Replace source_file_name with the name of the existing file for which you want to create the symbolic link and symbolic_link_name with the name of the symbolic link. The symbolic_link _name  parameter is optional. If you do not specify the symbolic link, theln command will create a new link in your current directory:

In the following example, we are creating a symbolic link named searchtext_link.txt to a file named mysearchtext_link.txt in our terminal:

ln -s searchtext_link.txt mysearchtext_link.txt

Now, you can see from the screenshot above that we have the Symbolic Link created and highlighted, and pointing to the source file searchtext_link.txt. You can verify this by running the

To verify that the symbolic link was successfully created, let’s use the ls command to preview it:

Verify-Symbolic-link
Symlink-output
The Output of a Symbolic Link

From the screenshot, the l character is a file-type flag that represents a symbolic link. The -> the symbol shows the file the symbolic link is pointing to. The rest of the characters after the l that’s rwxrwxrwx represent the various read, write and execute permissions in Linux usually represented as 777 or 111 in binary. To learn more bout file write and read permission, refer to the article on how to Save Read-Only Files in VIM Editor in Linux/Unix-like OS

The command for creating a symbolic link to a directory is the same as when creating a symbolic link to a file. Specify the directory name as the first parameter and the symbolic link as the second parameter. For example, if you want to create a symbolic link from the /home/pictures/my_pictures directory to the ~/my_picturesthe directory you would run:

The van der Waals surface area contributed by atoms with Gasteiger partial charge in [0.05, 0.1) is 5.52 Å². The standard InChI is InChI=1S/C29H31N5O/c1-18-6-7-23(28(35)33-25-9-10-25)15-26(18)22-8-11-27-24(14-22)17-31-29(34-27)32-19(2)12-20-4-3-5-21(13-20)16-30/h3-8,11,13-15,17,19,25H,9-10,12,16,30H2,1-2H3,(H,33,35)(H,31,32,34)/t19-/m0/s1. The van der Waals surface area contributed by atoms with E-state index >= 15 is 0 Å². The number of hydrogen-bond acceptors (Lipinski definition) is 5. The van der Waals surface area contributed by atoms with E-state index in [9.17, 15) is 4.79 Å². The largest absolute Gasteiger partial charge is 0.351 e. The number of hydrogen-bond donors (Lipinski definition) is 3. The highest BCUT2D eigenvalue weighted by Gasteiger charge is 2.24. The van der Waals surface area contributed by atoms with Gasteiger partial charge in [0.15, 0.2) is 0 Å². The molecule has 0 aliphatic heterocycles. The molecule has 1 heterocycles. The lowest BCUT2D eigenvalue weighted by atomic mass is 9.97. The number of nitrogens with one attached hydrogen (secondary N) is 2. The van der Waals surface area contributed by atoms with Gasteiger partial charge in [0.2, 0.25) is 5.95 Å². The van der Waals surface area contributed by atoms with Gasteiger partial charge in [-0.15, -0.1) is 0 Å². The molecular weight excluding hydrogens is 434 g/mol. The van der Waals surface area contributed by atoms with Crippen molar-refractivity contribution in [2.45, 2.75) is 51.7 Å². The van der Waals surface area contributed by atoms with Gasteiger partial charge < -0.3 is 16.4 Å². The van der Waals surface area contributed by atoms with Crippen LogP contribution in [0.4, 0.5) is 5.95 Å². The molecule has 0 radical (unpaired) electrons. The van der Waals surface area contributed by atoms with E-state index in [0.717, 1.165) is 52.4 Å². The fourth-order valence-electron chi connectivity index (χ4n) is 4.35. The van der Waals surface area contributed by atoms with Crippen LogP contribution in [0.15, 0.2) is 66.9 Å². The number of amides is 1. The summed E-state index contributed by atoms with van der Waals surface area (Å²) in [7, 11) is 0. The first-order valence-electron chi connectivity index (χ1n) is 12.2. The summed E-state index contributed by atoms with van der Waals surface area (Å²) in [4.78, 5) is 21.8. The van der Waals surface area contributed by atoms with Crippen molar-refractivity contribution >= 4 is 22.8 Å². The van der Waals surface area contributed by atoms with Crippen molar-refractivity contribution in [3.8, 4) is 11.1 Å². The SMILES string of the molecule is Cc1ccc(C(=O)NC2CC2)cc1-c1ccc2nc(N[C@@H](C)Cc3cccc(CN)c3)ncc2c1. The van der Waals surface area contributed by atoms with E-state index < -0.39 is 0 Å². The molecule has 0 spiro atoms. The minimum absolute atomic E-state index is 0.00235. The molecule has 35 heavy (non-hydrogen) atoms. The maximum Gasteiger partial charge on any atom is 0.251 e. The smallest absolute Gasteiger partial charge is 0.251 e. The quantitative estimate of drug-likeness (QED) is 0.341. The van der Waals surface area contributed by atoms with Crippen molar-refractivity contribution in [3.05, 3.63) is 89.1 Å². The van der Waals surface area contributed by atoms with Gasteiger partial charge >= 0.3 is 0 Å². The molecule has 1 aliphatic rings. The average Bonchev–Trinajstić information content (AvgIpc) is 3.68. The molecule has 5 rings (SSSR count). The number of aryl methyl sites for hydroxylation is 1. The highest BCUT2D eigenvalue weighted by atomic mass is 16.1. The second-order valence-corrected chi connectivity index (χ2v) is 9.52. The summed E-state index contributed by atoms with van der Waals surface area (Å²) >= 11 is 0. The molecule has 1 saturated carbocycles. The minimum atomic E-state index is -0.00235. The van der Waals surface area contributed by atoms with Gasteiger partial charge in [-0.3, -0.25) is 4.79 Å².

ln -s /home/pictures/my_pictures ~/my_pictures
Symlink-to-Directory

Sometimes when you create a Symbolic with a name similar to the one you have already created, you will be prompted link already exists, the ln the command will print an error message. Let’s say we want to recreate a symlink to the same file name we have already created above that’s searchtext_link.txt to mysearchtext_link.txt

To overwrite the destination path of the symbolic link, use the -f (--force) flag option as shown below:

ln -sf searchtext_link.txt mysearchtext_link.txt

To delete/remove symbolic links use either the unlink or rm command. The command to unlink a symlink is very easy to remember. To do so use unlink symbolic link_to_remove. An example of how the command should be written in the terminal is shown below:

unlink mysearchtext_link.txt

Removing a symbolic link using the rm (remove) the command is the same as when removing a file. You can achieve this by simply running:

rm symlink_to_remove
Please note, no matter which command you us when removing a symbolic link do not append the / trailing slash at the end of its name. If you delete or move the source file to a different location, the symbolic file will be left dangling (broken) and should be removed.

In summary, to create a symbolic link in Linux use the ln command with the -s flag option. To learn more about the ln command, make use of the man command which is the command used to display the user manual of any command run on the terminal. The man command will help provide a detailed view of the ln command. To do so, type man ln in your terminal and read through the information.